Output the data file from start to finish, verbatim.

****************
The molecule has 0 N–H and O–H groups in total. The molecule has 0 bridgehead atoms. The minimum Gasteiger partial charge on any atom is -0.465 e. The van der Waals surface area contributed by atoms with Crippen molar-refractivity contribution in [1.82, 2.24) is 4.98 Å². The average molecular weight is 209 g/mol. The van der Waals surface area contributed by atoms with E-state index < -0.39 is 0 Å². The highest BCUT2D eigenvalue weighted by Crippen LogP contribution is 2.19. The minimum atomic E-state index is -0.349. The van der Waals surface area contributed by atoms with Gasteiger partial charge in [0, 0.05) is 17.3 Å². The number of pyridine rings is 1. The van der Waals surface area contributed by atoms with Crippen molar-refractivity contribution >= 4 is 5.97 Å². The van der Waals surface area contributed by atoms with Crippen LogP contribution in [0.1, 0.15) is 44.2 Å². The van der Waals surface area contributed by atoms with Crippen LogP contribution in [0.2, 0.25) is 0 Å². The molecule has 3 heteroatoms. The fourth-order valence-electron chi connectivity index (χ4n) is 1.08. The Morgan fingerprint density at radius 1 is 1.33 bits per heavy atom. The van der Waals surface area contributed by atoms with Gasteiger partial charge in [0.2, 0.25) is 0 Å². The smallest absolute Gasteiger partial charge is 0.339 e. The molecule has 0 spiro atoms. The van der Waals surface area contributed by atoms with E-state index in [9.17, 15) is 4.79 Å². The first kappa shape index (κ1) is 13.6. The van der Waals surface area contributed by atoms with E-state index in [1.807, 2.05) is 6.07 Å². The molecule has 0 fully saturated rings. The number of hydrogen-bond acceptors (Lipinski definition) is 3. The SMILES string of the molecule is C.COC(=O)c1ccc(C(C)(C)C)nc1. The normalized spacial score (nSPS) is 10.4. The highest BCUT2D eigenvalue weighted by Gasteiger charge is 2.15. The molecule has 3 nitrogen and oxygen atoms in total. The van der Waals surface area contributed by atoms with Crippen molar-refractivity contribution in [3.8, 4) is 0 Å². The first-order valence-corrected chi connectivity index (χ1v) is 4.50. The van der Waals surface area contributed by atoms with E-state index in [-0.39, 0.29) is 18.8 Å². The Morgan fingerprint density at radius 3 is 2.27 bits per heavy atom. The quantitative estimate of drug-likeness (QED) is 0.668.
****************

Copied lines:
The molecule has 0 N–H and O–H groups in total. The molecule has 0 bridgehead atoms. The minimum Gasteiger partial charge on any atom is -0.465 e. The van der Waals surface area contributed by atoms with Crippen molar-refractivity contribution in [1.82, 2.24) is 4.98 Å². The average molecular weight is 209 g/mol. The van der Waals surface area contributed by atoms with E-state index < -0.39 is 0 Å². The highest BCUT2D eigenvalue weighted by Crippen LogP contribution is 2.19. The minimum atomic E-state index is -0.349. The van der Waals surface area contributed by atoms with Gasteiger partial charge in [0, 0.05) is 17.3 Å². The number of pyridine rings is 1. The van der Waals surface area contributed by atoms with Crippen molar-refractivity contribution >= 4 is 5.97 Å². The van der Waals surface area contributed by atoms with Crippen LogP contribution in [0.1, 0.15) is 44.2 Å². The van der Waals surface area contributed by atoms with Crippen LogP contribution in [0.2, 0.25) is 0 Å². The molecule has 3 heteroatoms. The fourth-order valence-electron chi connectivity index (χ4n) is 1.08. The Morgan fingerprint density at radius 1 is 1.33 bits per heavy atom. The van der Waals surface area contributed by atoms with Gasteiger partial charge in [0.2, 0.25) is 0 Å². The smallest absolute Gasteiger partial charge is 0.339 e. The molecule has 0 spiro atoms. The van der Waals surface area contributed by atoms with E-state index in [9.17, 15) is 4.79 Å². The first kappa shape index (κ1) is 13.6. The van der Waals surface area contributed by atoms with E-state index in [1.807, 2.05) is 6.07 Å². The molecule has 0 fully saturated rings. The number of hydrogen-bond acceptors (Lipinski definition) is 3. The SMILES string of the molecule is C.COC(=O)c1ccc(C(C)(C)C)nc1. The normalized spacial score (nSPS) is 10.4. The highest BCUT2D eigenvalue weighted by Gasteiger charge is 2.15. The molecule has 3 nitrogen and oxygen atoms in total. The van der Waals surface area contributed by atoms with Crippen molar-refractivity contribution in [3.8, 4) is 0 Å². The first-order valence-corrected chi connectivity index (χ1v) is 4.50. The van der Waals surface area contributed by atoms with E-state index in [-0.39, 0.29) is 18.8 Å². The Morgan fingerprint density at radius 3 is 2.27 bits per heavy atom. The quantitative estimate of drug-likeness (QED) is 0.668.